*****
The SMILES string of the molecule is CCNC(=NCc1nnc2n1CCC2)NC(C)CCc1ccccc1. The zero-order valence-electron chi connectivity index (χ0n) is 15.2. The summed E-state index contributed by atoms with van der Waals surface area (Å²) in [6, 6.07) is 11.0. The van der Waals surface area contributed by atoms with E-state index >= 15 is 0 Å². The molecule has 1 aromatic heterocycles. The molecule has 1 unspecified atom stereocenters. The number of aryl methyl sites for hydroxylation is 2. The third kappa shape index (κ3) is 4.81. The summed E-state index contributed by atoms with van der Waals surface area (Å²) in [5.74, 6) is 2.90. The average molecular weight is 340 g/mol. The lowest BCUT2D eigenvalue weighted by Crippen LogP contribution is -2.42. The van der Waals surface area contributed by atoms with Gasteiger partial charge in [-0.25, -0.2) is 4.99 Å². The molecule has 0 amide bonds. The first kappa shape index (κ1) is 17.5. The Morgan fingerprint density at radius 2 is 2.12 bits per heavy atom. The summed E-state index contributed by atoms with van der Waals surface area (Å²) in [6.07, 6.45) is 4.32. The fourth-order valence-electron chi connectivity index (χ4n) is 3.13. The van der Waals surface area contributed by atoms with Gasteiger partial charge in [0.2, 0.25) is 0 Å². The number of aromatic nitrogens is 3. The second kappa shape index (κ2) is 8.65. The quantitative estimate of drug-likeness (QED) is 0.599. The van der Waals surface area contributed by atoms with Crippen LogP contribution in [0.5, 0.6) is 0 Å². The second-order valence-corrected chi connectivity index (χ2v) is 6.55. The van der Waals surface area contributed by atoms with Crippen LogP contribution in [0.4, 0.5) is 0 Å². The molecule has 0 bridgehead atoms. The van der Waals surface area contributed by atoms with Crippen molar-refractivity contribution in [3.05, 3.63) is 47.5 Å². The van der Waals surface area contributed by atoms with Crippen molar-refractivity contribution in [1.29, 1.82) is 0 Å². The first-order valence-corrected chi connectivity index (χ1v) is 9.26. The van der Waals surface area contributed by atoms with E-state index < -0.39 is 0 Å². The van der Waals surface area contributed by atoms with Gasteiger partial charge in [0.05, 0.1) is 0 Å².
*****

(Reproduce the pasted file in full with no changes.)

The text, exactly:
The SMILES string of the molecule is CCNC(=NCc1nnc2n1CCC2)NC(C)CCc1ccccc1. The zero-order valence-electron chi connectivity index (χ0n) is 15.2. The summed E-state index contributed by atoms with van der Waals surface area (Å²) in [6, 6.07) is 11.0. The van der Waals surface area contributed by atoms with E-state index >= 15 is 0 Å². The molecule has 1 aromatic heterocycles. The molecule has 1 unspecified atom stereocenters. The number of aryl methyl sites for hydroxylation is 2. The third kappa shape index (κ3) is 4.81. The summed E-state index contributed by atoms with van der Waals surface area (Å²) in [5.74, 6) is 2.90. The average molecular weight is 340 g/mol. The lowest BCUT2D eigenvalue weighted by Crippen LogP contribution is -2.42. The van der Waals surface area contributed by atoms with Gasteiger partial charge in [-0.25, -0.2) is 4.99 Å². The molecule has 0 amide bonds. The first kappa shape index (κ1) is 17.5. The Morgan fingerprint density at radius 2 is 2.12 bits per heavy atom. The summed E-state index contributed by atoms with van der Waals surface area (Å²) in [6.07, 6.45) is 4.32. The fourth-order valence-electron chi connectivity index (χ4n) is 3.13. The van der Waals surface area contributed by atoms with Gasteiger partial charge in [0.2, 0.25) is 0 Å². The number of aromatic nitrogens is 3. The second kappa shape index (κ2) is 8.65. The quantitative estimate of drug-likeness (QED) is 0.599. The van der Waals surface area contributed by atoms with Crippen LogP contribution in [0.5, 0.6) is 0 Å². The second-order valence-corrected chi connectivity index (χ2v) is 6.55. The van der Waals surface area contributed by atoms with Crippen LogP contribution in [0.4, 0.5) is 0 Å². The molecule has 0 bridgehead atoms. The van der Waals surface area contributed by atoms with Crippen molar-refractivity contribution in [3.05, 3.63) is 47.5 Å². The van der Waals surface area contributed by atoms with Crippen molar-refractivity contribution in [1.29, 1.82) is 0 Å². The first-order valence-corrected chi connectivity index (χ1v) is 9.26. The van der Waals surface area contributed by atoms with E-state index < -0.39 is 0 Å². The van der Waals surface area contributed by atoms with Gasteiger partial charge in [0.05, 0.1) is 0 Å².